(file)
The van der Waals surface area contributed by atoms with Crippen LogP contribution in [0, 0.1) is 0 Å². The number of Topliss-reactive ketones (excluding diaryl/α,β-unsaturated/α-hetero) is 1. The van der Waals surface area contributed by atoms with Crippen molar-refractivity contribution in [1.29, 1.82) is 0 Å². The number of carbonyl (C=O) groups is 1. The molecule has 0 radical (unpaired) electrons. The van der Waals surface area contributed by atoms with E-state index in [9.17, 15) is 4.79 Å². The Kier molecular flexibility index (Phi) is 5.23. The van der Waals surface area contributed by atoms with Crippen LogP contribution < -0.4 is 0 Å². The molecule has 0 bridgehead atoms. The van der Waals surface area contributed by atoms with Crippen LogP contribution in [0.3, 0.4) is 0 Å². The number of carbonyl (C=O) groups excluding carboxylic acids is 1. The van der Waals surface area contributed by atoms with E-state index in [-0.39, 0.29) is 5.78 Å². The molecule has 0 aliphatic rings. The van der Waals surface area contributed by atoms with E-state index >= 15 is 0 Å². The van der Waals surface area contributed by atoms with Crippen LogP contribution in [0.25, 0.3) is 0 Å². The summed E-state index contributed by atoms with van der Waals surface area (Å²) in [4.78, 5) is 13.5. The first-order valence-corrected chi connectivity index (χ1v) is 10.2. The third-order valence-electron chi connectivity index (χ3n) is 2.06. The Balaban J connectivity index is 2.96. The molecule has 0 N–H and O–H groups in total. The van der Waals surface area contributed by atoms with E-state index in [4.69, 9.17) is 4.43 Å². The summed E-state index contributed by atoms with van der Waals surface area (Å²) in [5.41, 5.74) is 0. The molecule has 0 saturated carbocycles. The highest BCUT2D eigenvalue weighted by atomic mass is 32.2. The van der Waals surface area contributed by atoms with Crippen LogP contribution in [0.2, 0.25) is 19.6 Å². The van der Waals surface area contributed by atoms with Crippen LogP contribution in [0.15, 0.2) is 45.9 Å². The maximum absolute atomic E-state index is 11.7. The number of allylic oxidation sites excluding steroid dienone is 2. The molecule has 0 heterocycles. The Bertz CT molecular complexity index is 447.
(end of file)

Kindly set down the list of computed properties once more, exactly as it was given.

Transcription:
The van der Waals surface area contributed by atoms with Crippen LogP contribution in [0, 0.1) is 0 Å². The number of Topliss-reactive ketones (excluding diaryl/α,β-unsaturated/α-hetero) is 1. The van der Waals surface area contributed by atoms with Crippen molar-refractivity contribution in [1.29, 1.82) is 0 Å². The number of carbonyl (C=O) groups is 1. The molecule has 0 radical (unpaired) electrons. The van der Waals surface area contributed by atoms with E-state index in [9.17, 15) is 4.79 Å². The Kier molecular flexibility index (Phi) is 5.23. The van der Waals surface area contributed by atoms with Crippen LogP contribution < -0.4 is 0 Å². The molecule has 0 bridgehead atoms. The van der Waals surface area contributed by atoms with Crippen LogP contribution in [0.3, 0.4) is 0 Å². The number of carbonyl (C=O) groups excluding carboxylic acids is 1. The van der Waals surface area contributed by atoms with E-state index in [-0.39, 0.29) is 5.78 Å². The molecule has 0 aliphatic rings. The van der Waals surface area contributed by atoms with E-state index >= 15 is 0 Å². The van der Waals surface area contributed by atoms with Crippen LogP contribution in [0.25, 0.3) is 0 Å². The summed E-state index contributed by atoms with van der Waals surface area (Å²) in [4.78, 5) is 13.5. The first-order valence-corrected chi connectivity index (χ1v) is 10.2. The third-order valence-electron chi connectivity index (χ3n) is 2.06. The Balaban J connectivity index is 2.96. The molecule has 0 N–H and O–H groups in total. The van der Waals surface area contributed by atoms with E-state index in [4.69, 9.17) is 4.43 Å². The summed E-state index contributed by atoms with van der Waals surface area (Å²) in [5.41, 5.74) is 0. The molecule has 0 saturated carbocycles. The highest BCUT2D eigenvalue weighted by atomic mass is 32.2. The van der Waals surface area contributed by atoms with Crippen LogP contribution in [0.2, 0.25) is 19.6 Å². The van der Waals surface area contributed by atoms with Crippen LogP contribution in [0.15, 0.2) is 45.9 Å². The maximum absolute atomic E-state index is 11.7. The number of allylic oxidation sites excluding steroid dienone is 2. The molecule has 0 heterocycles. The Bertz CT molecular complexity index is 447.